At ‘This Place in History,’ we’re on the Otter Creek in Pittsford with Executive Director of the Vermont Historical Society Steve Perkins.
“There are four covered bridges in Pittsford. We’re going to explore one of them and talk about covered bridges in Vermont. A little note while we’re standing here on the Otter Creek. So we have this name Pittsford. It’s named after a ford over the Otter Creek. The ford was right close to where we’re standing and it was called Pitt’s Ford, hence the name Pittsford,” introduced Perkins.
“Folks come to Vermont all the time to see our covered bridges. But if you look at what this bridge is made of, you can see it’s all wood. So let’s think about winters in Vermont and snow and ice, and even just the rain in the summer. Quickly everything is going to rot out, so it’s a good way to make sure the bridge lasts for a long time. So you’ve got a roof on it. It’s going to keep that snow and ice off of it.”
“The second reason why the bridge is covered is that it helps with the structure, the engineering of the bridge, to help support it. It can be above the level of the deck, rather than below the level of the deck.”
“It’s really pretty if you look at this lattice work. The name of this construction is actually called the Town’s Lattice Truss. It goes back to an architect who lived in Connecticut named Ithiel Town who needed to make a little bit of money. He came up with a design that anybody can build.”
“As an architect, he knew that if you take a bunch of little boards and you you put them across each other like we see here, it can create this lattice work. You know think about the stuff you put under your porch. It’s strong, but anybody can build it. You don’t need an engineer to put a bunch of cross beams up like this. So he patented the design and sent it out far and wide, and all of these little towns all throughout the United States used his design to build these bridges. He became rich. He made a ton of money out of it.”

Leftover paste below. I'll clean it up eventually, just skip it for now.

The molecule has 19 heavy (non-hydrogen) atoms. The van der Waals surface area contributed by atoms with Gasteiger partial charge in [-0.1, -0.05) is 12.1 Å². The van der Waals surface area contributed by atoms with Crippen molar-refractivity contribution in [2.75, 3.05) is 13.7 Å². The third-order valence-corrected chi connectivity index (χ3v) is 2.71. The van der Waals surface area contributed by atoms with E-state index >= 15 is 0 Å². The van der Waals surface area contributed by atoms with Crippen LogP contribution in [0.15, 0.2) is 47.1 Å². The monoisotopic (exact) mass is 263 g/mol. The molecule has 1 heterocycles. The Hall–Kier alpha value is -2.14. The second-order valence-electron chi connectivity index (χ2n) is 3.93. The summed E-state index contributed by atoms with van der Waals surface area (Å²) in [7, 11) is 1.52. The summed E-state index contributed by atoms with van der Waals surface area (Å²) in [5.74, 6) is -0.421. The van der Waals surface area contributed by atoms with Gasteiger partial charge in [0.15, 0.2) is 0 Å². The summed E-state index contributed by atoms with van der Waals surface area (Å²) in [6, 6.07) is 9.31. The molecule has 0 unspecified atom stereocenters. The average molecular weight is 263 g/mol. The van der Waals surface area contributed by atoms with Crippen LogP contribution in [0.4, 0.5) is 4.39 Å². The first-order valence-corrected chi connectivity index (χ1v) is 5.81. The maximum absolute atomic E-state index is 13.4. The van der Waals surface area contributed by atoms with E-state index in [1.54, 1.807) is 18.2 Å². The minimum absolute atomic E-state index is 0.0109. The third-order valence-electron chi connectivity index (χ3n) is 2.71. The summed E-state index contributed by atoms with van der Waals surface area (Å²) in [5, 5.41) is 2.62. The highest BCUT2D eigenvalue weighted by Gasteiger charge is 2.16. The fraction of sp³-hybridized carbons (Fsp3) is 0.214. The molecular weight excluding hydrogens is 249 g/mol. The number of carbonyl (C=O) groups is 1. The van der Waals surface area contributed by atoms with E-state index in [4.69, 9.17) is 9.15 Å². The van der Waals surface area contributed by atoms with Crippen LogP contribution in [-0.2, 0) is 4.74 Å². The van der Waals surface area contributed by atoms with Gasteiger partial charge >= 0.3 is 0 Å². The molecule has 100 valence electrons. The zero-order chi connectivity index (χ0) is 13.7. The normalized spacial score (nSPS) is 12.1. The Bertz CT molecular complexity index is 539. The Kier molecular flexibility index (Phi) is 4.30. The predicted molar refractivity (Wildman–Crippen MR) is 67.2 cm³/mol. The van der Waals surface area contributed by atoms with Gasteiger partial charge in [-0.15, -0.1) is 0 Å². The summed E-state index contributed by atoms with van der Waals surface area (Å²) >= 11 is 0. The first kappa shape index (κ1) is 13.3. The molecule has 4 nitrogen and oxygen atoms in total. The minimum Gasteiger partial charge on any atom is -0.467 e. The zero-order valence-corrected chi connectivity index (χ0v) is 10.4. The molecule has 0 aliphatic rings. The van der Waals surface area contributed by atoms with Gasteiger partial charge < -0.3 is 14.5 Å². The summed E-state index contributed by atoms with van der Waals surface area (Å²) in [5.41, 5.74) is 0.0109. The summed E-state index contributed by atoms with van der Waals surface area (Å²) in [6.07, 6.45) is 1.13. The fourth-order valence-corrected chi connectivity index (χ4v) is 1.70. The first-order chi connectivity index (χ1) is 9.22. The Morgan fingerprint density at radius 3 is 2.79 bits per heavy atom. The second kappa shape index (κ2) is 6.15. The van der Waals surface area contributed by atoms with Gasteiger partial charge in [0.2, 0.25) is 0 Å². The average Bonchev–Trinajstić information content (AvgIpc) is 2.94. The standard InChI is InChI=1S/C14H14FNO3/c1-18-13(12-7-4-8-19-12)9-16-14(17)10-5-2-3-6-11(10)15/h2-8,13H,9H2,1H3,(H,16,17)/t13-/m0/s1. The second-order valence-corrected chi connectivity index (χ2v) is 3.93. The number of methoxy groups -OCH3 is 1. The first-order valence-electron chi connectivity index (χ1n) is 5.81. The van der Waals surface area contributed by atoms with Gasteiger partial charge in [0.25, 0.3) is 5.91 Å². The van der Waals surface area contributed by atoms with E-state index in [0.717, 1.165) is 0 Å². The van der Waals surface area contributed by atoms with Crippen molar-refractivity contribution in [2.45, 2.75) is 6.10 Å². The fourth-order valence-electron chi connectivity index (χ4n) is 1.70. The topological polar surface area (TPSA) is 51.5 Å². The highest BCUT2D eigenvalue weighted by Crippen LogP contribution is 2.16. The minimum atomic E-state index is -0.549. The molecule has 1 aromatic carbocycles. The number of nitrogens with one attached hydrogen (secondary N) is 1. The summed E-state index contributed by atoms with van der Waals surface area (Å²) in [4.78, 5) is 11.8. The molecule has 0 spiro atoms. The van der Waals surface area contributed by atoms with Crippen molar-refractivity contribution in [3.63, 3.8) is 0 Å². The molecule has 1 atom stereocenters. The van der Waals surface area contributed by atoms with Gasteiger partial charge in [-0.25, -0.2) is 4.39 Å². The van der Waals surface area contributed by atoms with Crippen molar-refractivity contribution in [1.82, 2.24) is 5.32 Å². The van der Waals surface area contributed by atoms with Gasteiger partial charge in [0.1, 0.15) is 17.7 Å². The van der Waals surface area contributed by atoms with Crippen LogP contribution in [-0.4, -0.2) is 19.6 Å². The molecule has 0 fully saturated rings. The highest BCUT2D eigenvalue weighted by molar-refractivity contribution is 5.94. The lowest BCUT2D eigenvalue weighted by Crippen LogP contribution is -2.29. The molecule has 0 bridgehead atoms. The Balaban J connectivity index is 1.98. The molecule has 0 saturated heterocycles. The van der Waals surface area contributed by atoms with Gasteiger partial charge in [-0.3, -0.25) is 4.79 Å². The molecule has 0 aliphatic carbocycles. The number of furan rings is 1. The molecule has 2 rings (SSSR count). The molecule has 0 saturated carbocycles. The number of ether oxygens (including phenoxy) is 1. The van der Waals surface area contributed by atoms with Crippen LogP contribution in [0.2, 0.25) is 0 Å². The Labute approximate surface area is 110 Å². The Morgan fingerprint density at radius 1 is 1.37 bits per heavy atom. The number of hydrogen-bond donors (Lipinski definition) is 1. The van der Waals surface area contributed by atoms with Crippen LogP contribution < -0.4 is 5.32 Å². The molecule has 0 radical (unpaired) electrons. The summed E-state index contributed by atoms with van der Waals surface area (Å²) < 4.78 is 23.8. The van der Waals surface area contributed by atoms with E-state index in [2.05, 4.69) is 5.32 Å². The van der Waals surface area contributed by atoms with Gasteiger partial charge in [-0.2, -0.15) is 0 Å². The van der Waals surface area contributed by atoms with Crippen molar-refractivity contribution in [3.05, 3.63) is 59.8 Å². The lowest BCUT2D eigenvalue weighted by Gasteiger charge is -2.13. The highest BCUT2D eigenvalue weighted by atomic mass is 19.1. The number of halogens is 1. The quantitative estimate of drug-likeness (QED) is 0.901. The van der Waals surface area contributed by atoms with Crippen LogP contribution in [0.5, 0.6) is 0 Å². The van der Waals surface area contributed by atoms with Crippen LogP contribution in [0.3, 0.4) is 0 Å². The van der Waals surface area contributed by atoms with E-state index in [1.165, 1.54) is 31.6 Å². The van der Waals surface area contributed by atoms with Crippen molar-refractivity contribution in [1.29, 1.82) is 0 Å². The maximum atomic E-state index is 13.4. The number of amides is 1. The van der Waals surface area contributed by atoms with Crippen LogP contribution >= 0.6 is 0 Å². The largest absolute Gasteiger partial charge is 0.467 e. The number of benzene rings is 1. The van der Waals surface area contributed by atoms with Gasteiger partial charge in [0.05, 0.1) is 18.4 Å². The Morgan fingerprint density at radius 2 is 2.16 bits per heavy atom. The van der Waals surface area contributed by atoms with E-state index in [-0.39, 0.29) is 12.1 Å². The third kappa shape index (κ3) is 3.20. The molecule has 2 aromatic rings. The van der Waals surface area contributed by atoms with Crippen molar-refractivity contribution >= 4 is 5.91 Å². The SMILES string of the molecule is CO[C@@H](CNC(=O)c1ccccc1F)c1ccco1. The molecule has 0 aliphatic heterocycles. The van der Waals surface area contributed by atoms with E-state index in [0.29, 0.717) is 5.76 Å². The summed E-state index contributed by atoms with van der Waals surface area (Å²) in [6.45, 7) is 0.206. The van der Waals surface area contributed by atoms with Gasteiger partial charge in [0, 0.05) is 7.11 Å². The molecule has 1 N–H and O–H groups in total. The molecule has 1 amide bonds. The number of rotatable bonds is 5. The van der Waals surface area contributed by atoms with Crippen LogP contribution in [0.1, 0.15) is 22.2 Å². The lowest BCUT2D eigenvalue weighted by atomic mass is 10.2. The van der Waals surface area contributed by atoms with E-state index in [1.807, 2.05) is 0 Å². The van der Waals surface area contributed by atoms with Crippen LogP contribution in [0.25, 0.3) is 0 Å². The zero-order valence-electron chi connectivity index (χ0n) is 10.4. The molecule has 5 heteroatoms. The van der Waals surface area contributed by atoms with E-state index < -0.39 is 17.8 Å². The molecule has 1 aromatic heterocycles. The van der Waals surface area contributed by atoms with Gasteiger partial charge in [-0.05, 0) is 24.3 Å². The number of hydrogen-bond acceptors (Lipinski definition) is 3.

“It’s the Town’s Lattice Truss and like i said, it creates the wall of the bridge. Then they were able to put that roof up above it, but this is what is carrying the load, not what’s underneath the bridge. Virtually no metal. This goes back to the construction of the 19th and 18th centuries anyway. It uses these big pegs, tree nails, is what they are called. But you may have heard it’s been shortened to trunnels. But it’s a short of tree nails, which is a big wooden peg. They drill the holes and pound these suckers through them. That’s what help up this structure.”
“There is something special about this bridge. I found this fascinating. One of Vermont’s biggest natural disasters was the Flood of 1927. We lost many covered bridges during that flood. This one, in fact, was floated up off of its piers and it went down the Otter Creek about a mile and ended up in a farmer’s field. It was so well built that in the winter, they jacked the thing up and moved it up on the ice and put it back on the piers. This bridge continued to serve this town and this crossing really up until the 1980s.”
“We even have post cards showing people having picnics and looking at this bridge. Driving across it really became a good tourist destination. But it became a point where it really couldn’t take automobile traffic. So in 1991, the State Division for Historic Preservation shored it up so you can see there’s a lot of new construction here stabilizing the bridge. It’s a place where you can come, have your picnic, visit this bridge and you can really look at how it’s made, how it worked and then the views down the Otter Creek are just beautiful through the windows.”
Lessons in engineering and bridge building along the beautiful Otter Creek!
At ‘This Place in History’!
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For a map of Vermont’s roadside historic markers, click here.